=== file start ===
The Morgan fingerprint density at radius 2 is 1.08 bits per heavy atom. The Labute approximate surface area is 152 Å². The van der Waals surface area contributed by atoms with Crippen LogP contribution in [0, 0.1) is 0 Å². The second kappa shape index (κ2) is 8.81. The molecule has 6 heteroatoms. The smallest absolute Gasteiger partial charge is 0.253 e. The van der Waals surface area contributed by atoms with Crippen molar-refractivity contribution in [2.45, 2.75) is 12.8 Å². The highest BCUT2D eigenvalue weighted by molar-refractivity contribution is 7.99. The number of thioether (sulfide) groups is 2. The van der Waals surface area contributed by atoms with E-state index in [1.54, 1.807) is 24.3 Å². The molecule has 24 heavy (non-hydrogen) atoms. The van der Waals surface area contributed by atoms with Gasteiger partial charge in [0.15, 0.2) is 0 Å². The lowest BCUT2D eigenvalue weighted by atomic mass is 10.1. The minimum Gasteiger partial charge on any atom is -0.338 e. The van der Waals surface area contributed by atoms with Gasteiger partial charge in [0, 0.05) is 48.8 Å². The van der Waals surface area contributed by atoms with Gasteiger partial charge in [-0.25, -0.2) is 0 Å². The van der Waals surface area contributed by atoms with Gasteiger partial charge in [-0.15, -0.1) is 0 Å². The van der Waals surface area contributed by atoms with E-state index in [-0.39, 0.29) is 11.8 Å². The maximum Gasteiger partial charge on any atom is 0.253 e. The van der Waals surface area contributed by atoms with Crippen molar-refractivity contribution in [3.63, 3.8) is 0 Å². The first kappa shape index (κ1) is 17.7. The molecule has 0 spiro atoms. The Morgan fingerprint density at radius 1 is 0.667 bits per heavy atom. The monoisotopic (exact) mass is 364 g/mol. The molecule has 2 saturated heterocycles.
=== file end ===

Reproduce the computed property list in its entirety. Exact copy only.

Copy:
The Morgan fingerprint density at radius 2 is 1.08 bits per heavy atom. The Labute approximate surface area is 152 Å². The van der Waals surface area contributed by atoms with Crippen LogP contribution in [0, 0.1) is 0 Å². The second kappa shape index (κ2) is 8.81. The molecule has 6 heteroatoms. The smallest absolute Gasteiger partial charge is 0.253 e. The van der Waals surface area contributed by atoms with Crippen molar-refractivity contribution in [2.45, 2.75) is 12.8 Å². The highest BCUT2D eigenvalue weighted by molar-refractivity contribution is 7.99. The number of thioether (sulfide) groups is 2. The van der Waals surface area contributed by atoms with E-state index in [1.54, 1.807) is 24.3 Å². The molecule has 24 heavy (non-hydrogen) atoms. The van der Waals surface area contributed by atoms with Gasteiger partial charge in [0.15, 0.2) is 0 Å². The lowest BCUT2D eigenvalue weighted by atomic mass is 10.1. The minimum Gasteiger partial charge on any atom is -0.338 e. The van der Waals surface area contributed by atoms with Gasteiger partial charge in [0, 0.05) is 48.8 Å². The van der Waals surface area contributed by atoms with Gasteiger partial charge in [-0.25, -0.2) is 0 Å². The van der Waals surface area contributed by atoms with Gasteiger partial charge in [-0.15, -0.1) is 0 Å². The van der Waals surface area contributed by atoms with E-state index in [-0.39, 0.29) is 11.8 Å². The maximum Gasteiger partial charge on any atom is 0.253 e. The van der Waals surface area contributed by atoms with Crippen molar-refractivity contribution in [3.63, 3.8) is 0 Å². The first kappa shape index (κ1) is 17.7. The molecule has 0 spiro atoms. The Morgan fingerprint density at radius 1 is 0.667 bits per heavy atom. The monoisotopic (exact) mass is 364 g/mol. The molecule has 2 saturated heterocycles.